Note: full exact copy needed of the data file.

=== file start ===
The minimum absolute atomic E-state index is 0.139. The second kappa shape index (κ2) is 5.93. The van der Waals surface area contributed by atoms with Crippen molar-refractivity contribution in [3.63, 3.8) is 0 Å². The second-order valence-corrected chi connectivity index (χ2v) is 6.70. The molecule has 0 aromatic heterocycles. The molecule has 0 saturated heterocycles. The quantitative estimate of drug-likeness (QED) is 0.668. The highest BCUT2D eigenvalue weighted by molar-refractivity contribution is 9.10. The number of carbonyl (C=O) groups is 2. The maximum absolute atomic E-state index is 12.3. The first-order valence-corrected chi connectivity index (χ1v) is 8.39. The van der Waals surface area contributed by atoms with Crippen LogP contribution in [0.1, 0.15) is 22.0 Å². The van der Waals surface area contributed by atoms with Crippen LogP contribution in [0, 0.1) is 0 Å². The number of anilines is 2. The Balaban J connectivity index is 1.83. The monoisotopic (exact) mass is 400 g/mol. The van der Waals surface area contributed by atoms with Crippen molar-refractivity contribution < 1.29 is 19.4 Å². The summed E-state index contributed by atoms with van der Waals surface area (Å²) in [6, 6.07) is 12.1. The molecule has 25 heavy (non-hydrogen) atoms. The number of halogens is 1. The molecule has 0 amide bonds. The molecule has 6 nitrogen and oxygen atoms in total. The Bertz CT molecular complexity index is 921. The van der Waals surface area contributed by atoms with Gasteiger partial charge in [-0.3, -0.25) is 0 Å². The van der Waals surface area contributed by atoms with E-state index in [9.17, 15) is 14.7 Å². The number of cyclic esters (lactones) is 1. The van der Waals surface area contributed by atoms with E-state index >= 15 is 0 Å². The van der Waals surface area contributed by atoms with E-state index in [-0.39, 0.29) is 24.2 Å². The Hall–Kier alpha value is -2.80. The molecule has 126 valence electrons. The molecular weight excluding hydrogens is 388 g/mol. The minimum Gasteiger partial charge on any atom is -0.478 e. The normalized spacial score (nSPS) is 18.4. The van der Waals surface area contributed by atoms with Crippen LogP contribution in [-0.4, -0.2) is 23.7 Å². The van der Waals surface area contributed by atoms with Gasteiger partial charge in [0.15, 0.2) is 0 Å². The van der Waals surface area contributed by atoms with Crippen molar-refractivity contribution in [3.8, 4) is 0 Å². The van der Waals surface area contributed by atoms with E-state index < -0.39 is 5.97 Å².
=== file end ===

The minimum absolute atomic E-state index is 0.139. The second kappa shape index (κ2) is 5.93. The van der Waals surface area contributed by atoms with Crippen molar-refractivity contribution in [3.63, 3.8) is 0 Å². The second-order valence-corrected chi connectivity index (χ2v) is 6.70. The molecule has 0 aromatic heterocycles. The molecule has 0 saturated heterocycles. The quantitative estimate of drug-likeness (QED) is 0.668. The highest BCUT2D eigenvalue weighted by molar-refractivity contribution is 9.10. The number of carbonyl (C=O) groups is 2. The maximum absolute atomic E-state index is 12.3. The first-order valence-corrected chi connectivity index (χ1v) is 8.39. The van der Waals surface area contributed by atoms with Crippen LogP contribution in [0.1, 0.15) is 22.0 Å². The van der Waals surface area contributed by atoms with Crippen LogP contribution in [0, 0.1) is 0 Å². The number of anilines is 2. The Balaban J connectivity index is 1.83. The monoisotopic (exact) mass is 400 g/mol. The van der Waals surface area contributed by atoms with Crippen molar-refractivity contribution < 1.29 is 19.4 Å². The summed E-state index contributed by atoms with van der Waals surface area (Å²) in [6, 6.07) is 12.1. The molecule has 25 heavy (non-hydrogen) atoms. The number of halogens is 1. The molecule has 0 amide bonds. The molecule has 6 nitrogen and oxygen atoms in total. The Bertz CT molecular complexity index is 921. The van der Waals surface area contributed by atoms with Gasteiger partial charge in [-0.3, -0.25) is 0 Å². The van der Waals surface area contributed by atoms with E-state index in [9.17, 15) is 14.7 Å². The number of cyclic esters (lactones) is 1. The van der Waals surface area contributed by atoms with E-state index >= 15 is 0 Å². The van der Waals surface area contributed by atoms with E-state index in [-0.39, 0.29) is 24.2 Å². The Hall–Kier alpha value is -2.80. The molecule has 126 valence electrons. The molecular weight excluding hydrogens is 388 g/mol. The minimum Gasteiger partial charge on any atom is -0.478 e. The normalized spacial score (nSPS) is 18.4. The van der Waals surface area contributed by atoms with Crippen LogP contribution in [-0.4, -0.2) is 23.7 Å². The van der Waals surface area contributed by atoms with Gasteiger partial charge in [0.15, 0.2) is 0 Å². The van der Waals surface area contributed by atoms with Crippen molar-refractivity contribution in [3.8, 4) is 0 Å². The van der Waals surface area contributed by atoms with E-state index < -0.39 is 5.97 Å².